AWS re:Invent was a big shock. I didn’t really know what to expect. Some competitors practiced on their own track that mapped the final route. I was practising only virtually. My first thought was: it would be cool if the car did at least one solid lap – says Tomek, laughing. The difference between virtual reality and real-life racing was dramatic. I had five models: four of them to race on one route and an emergency model, which was a bit slower on the virtual track. In the morning on the competition day I tested them, and it turned out that all four models came out poorly and fall off the track. I was left with a generic model. It did fairly well in the virtual environment, but I didn’t expect it to produce good results. To my surprise it handled both the track and the bends skilfully. The competition organizers provided display units that showed how effectively the cars would take the bends and my car was in the lead throughout the entire competition. It just kept going and did not fall off the track. All I had to do was to set the right speed of the car so that it had good time. I had to experiment a little.
64 people divided into 4 groups of 16 competitors qualified for the first stage of the competition. The first four individuals from each group made it to the next stage, the rest dropped out. Each participant had 4 tracks and 4 minutes per each of them, a total of 16 minutes. The best time was considered the final score. Tomek qualified for the second stage from the fourth place.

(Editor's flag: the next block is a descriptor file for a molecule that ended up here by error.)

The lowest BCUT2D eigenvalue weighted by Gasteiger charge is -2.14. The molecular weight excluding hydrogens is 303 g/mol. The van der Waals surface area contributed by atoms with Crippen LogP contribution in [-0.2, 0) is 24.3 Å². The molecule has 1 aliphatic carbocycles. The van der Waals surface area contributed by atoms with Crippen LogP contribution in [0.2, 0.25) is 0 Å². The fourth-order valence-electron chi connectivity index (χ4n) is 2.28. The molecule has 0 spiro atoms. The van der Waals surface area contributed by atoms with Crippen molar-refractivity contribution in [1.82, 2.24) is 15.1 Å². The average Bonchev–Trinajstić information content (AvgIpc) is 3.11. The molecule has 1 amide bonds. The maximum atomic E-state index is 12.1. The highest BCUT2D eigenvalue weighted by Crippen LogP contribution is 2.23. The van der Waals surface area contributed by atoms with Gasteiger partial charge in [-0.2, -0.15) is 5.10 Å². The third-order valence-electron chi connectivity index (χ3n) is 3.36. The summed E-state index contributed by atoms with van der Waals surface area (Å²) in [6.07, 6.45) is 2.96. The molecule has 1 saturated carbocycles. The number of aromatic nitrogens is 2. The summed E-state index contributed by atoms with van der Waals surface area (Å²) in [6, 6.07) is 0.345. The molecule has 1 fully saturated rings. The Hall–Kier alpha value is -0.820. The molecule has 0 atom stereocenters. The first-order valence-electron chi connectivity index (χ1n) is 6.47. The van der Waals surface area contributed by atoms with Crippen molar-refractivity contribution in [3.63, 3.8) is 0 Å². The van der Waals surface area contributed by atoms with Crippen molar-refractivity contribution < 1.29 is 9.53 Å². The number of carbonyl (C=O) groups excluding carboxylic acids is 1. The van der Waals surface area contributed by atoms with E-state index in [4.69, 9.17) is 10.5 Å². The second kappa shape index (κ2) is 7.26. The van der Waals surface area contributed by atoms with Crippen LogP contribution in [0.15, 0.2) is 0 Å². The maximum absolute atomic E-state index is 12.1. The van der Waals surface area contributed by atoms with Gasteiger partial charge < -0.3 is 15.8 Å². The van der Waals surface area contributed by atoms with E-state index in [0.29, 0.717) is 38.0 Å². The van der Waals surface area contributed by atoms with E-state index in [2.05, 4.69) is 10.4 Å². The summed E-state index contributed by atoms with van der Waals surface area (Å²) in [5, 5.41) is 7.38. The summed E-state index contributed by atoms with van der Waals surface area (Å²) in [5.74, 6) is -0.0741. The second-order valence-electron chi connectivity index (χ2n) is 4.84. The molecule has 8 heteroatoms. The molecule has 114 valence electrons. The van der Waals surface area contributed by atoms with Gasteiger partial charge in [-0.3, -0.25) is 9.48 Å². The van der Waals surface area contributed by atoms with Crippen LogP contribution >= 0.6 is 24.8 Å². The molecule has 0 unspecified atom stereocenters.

Those who got through to the next stage knew exactly what they were doing. Most of them had attended the AWS Summits before or had their own tracks built. The competitors were neck and neck with about 0.5 second separating them. The level was higher and it was difficult to see what could be improved in the next lap, because such differences are unnoticeable. I was hoping luck would be on my side as a moment of weakness on the track puts an end to the race. Unfortunately, I was eliminated at this stage but I’m glad that I was ranked closer to the centre than the end of the ranking. – says Tomek. It was quite an adventure. I am immensely pleased with my result, because what happened in Vegas was totally beyond my expectations. What is more, I met a lot of knowledgeable people. After all, Reinforcement Learning is not a hot topic yet. We all learn it practically from scratch but the DeepRacer experience and the contacts we now have around the world, give us a good start.